Judge Lifts Temporary Restraining Order on Simon & Schuster Over Mary Trump’s Tell-All Book

The order still applies to Mary Trump, the president’s niece

Courtesy of Simon & Schuster

An appellate court judge has lifted a temporary restraining order on Simon & Schuster that previously blocked the publisher from releasing an upcoming tell-all book from the president’s niece, Mary Trump — but the author still remains barred from publishing contents of her book until a court hearing scheduled for next Friday.

On Tuesday, a New York Supreme Court judge granted a request for a temporary restraining order against Simon & Schuster and Mary Trump requested by Robert Trump, who said that Mary Trump would be breaching a nondisclosure agreement she signed as part of a settlement with the Trump estate if she published her book. The agreement, according to an excerpt from Wednesday’s court filing, said that Mary Trump could not “directly or indirectly publish or cause to be published” any material whatsoever that concerned her relationship with the Trump family or the estate without obtaining the consent of Donald Trump, Robert Trump and Maryanne Trump Barry.

But in Wednesday’s ruling, the appellate court judge said that Simon & Schuster did not enter into this agreement with the estate and, thus, isn’t bound to any agreement made therein.

“S&S is not a party to the settlement agreement. The only basis offered by the plaintiff to extend the temporary restraining order to S&S are the allegations that S&S ‘intends to act’ on Ms. Trump’s behalf in causing the publication of the book and that S&S is acting at Ms. Trump’s direction and in concert with her. However, these allegations are conclusory and not supported by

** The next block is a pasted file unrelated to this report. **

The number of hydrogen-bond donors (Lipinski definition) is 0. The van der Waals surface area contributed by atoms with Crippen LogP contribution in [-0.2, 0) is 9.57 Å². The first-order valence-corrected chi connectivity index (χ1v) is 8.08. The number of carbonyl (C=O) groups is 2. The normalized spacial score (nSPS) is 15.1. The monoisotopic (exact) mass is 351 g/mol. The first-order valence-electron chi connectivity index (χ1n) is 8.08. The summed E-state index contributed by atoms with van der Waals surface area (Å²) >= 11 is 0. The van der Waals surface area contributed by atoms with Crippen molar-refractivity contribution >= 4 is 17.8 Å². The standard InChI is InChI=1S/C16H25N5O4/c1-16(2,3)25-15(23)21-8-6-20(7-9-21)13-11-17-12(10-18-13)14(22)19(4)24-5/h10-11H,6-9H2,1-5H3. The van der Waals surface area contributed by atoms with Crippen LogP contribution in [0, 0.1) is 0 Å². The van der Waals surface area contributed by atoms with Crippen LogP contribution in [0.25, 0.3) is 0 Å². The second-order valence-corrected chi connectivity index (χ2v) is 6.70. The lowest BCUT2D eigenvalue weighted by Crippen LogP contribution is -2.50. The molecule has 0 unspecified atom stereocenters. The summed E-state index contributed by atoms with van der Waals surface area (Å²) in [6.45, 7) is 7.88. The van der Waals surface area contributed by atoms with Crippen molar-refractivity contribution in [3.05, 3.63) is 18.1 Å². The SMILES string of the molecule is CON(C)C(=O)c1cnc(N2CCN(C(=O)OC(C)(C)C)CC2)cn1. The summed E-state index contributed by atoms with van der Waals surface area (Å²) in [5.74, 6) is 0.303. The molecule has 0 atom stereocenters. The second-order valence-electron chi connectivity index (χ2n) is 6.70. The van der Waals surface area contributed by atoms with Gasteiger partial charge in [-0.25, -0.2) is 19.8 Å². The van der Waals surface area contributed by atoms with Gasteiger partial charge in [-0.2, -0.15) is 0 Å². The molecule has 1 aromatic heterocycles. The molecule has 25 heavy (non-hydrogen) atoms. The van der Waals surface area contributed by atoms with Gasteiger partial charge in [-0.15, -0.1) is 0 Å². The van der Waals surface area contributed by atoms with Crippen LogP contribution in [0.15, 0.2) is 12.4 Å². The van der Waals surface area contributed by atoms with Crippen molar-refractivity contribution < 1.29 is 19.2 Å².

any specific factual averments,” the presiding judge ruled. “Unlike Ms. Trump, S&S has not agreed to surrender or relinquish any of its First Amendment rights.”

The temporary restraining order still applies to Mary Trump, who will appear before the New York Supreme Court next Friday for a hearing, and is personally barred publishing or distributing any content from her book.

A spokesperson for Simon & Schuster said the publisher was “gratified” by the decision. “We support Mary L. Trump’s right to tell her story in TOO MUCH AND NEVER ENOUGH, a work of great interest and importance to the national discourse that fully deserves to be published for the benefit of the American public. As all know, there are well-established precedents against prior restraint and pre-publication injunctions, and we remain confident that the preliminary injunction will be denied,” the spokesperson told TheWrap.

Theodore J. Boutrous Jr., an attorney for Mary Trump, said the court’s decision was also “good news.” “We look forward to filing our brief tomorrow in the trial court explaining why the same result is required as to Ms. Trump, based on the First Amendment and basic contract law,” he told TheWrap.

Charles Harder, an attorney for Robert Trump, did not immediately respond to a request for comment.

According to a promotional summary of the book, which is scheduled for a July 28 release, Mary Trump will share “in unsparing detail everything from her uncle Donald’s place in the family spotlight and Ivana’s penchant for regifting to her grandmother’s frequent injuries and illnesses and the appalling way Donald, Fred Trump’s favorite son, dismissed and derided him when he began to succumb to Alzheimer’s.”